But as NGAD takes shape, White said, those mountains of paper have been replaced by a constantly evolving digital design. In years and even decades to come, he added, that will make it easier for NGAD to evolve to stay ahead of the threats it will face.
“It’s a living thing,” he said. “You can constantly make informed decisions about where you’re going and where you think you need to be. … It’s not enough to be digital just from an engineering perspective. You’ve got to have a good foundation to understand what the threat is doing. And that’s going to allow us greater flexibility.”
“What it’s allowing us to do is become more informed buyers,” he added. “In this world, there are a lot of things you don’t have to do physically because you have greater visibility and a better grasp and command of the knowledge because of the digital [tools] we didn’t have before.”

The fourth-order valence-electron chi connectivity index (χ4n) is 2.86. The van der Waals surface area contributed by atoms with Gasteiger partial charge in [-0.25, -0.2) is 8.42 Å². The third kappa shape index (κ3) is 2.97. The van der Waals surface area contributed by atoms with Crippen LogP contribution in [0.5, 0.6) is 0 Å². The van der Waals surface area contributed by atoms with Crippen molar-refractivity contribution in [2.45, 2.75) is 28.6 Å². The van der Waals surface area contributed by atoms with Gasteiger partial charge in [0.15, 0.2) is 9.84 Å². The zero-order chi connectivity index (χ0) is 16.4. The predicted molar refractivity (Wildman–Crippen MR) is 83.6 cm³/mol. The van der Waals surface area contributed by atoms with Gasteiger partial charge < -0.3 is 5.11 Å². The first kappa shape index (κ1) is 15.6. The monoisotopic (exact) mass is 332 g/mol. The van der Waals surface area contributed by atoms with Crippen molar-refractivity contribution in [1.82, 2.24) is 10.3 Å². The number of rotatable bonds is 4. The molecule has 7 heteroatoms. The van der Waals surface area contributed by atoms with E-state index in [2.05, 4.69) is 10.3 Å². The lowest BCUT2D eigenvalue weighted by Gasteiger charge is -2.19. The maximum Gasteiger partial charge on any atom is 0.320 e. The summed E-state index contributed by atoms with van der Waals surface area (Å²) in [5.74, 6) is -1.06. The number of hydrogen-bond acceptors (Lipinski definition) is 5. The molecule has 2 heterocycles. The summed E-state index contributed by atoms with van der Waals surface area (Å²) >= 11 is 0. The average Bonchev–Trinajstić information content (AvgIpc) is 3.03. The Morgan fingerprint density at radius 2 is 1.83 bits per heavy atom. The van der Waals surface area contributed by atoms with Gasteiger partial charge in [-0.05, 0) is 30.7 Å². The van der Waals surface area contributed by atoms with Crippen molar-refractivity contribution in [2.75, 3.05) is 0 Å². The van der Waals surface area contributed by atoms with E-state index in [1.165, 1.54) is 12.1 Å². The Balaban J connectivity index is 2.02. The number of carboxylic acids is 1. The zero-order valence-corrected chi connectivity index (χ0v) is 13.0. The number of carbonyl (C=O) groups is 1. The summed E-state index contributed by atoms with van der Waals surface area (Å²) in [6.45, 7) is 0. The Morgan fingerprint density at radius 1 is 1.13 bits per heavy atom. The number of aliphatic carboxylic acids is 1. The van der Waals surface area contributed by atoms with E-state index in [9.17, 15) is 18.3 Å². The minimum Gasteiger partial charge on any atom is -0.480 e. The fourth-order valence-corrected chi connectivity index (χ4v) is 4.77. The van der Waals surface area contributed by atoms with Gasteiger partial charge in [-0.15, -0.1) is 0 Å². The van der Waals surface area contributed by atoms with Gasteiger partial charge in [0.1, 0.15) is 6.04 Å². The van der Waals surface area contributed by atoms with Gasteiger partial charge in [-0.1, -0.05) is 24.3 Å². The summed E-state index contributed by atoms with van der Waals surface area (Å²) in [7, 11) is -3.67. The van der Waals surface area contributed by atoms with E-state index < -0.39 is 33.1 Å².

And the NGAD’s propulsion system will be the first entirely new military propulsion system to be digitally designed and produced, according to John Sneden, director of the Air Force’s propulsion directorate.
The companies working on the Next Generation Adaptive Propulsion system, or NGAP — primarily GE Aerospace and Pratt & Whitney, alongside Lockheed Martin, Boeing and Northrop Grumman — are just now getting into a place where they can start designing it in a completely digital, 3D environment, he said. Given the last fighter engines designed for the Air Force were created decades ago for the F-35 and F-22, Sneden said, this is a new approach.